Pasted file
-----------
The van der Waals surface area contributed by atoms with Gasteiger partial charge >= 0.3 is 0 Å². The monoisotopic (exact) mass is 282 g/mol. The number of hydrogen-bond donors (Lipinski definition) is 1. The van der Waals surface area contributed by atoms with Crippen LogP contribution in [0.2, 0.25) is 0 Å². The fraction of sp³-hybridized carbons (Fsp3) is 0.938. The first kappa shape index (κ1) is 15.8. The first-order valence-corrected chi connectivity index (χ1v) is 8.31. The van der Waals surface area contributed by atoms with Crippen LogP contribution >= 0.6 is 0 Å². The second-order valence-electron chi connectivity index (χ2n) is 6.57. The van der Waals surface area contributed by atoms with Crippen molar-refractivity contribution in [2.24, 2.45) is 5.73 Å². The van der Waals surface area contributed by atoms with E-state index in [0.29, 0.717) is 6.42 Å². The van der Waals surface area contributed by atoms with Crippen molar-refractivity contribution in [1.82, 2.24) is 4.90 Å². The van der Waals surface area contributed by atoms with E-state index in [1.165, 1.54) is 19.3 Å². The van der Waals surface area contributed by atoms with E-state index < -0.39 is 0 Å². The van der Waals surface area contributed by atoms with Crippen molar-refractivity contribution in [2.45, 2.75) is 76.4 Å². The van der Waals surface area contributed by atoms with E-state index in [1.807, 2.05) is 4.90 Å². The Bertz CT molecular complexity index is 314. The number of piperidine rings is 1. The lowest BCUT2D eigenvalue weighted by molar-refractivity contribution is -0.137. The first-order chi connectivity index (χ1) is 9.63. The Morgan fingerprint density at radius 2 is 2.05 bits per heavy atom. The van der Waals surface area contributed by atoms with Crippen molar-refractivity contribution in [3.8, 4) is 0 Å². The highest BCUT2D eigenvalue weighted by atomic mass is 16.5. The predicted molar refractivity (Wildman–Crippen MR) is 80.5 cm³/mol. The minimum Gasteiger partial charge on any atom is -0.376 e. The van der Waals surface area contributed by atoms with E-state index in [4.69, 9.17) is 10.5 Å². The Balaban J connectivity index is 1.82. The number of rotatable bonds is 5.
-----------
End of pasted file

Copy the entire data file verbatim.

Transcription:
The van der Waals surface area contributed by atoms with Gasteiger partial charge >= 0.3 is 0 Å². The monoisotopic (exact) mass is 282 g/mol. The number of hydrogen-bond donors (Lipinski definition) is 1. The van der Waals surface area contributed by atoms with Crippen LogP contribution in [0.2, 0.25) is 0 Å². The fraction of sp³-hybridized carbons (Fsp3) is 0.938. The first kappa shape index (κ1) is 15.8. The first-order valence-corrected chi connectivity index (χ1v) is 8.31. The van der Waals surface area contributed by atoms with Crippen LogP contribution >= 0.6 is 0 Å². The second-order valence-electron chi connectivity index (χ2n) is 6.57. The van der Waals surface area contributed by atoms with Crippen molar-refractivity contribution in [2.24, 2.45) is 5.73 Å². The van der Waals surface area contributed by atoms with E-state index in [0.29, 0.717) is 6.42 Å². The van der Waals surface area contributed by atoms with Crippen molar-refractivity contribution in [1.82, 2.24) is 4.90 Å². The van der Waals surface area contributed by atoms with E-state index in [1.165, 1.54) is 19.3 Å². The van der Waals surface area contributed by atoms with E-state index < -0.39 is 0 Å². The van der Waals surface area contributed by atoms with Crippen molar-refractivity contribution in [2.45, 2.75) is 76.4 Å². The van der Waals surface area contributed by atoms with E-state index in [1.807, 2.05) is 4.90 Å². The Bertz CT molecular complexity index is 314. The number of piperidine rings is 1. The lowest BCUT2D eigenvalue weighted by molar-refractivity contribution is -0.137. The first-order chi connectivity index (χ1) is 9.63. The Morgan fingerprint density at radius 2 is 2.05 bits per heavy atom. The van der Waals surface area contributed by atoms with Crippen molar-refractivity contribution in [3.8, 4) is 0 Å². The highest BCUT2D eigenvalue weighted by atomic mass is 16.5. The predicted molar refractivity (Wildman–Crippen MR) is 80.5 cm³/mol. The minimum Gasteiger partial charge on any atom is -0.376 e. The van der Waals surface area contributed by atoms with E-state index in [4.69, 9.17) is 10.5 Å². The Balaban J connectivity index is 1.82. The number of rotatable bonds is 5.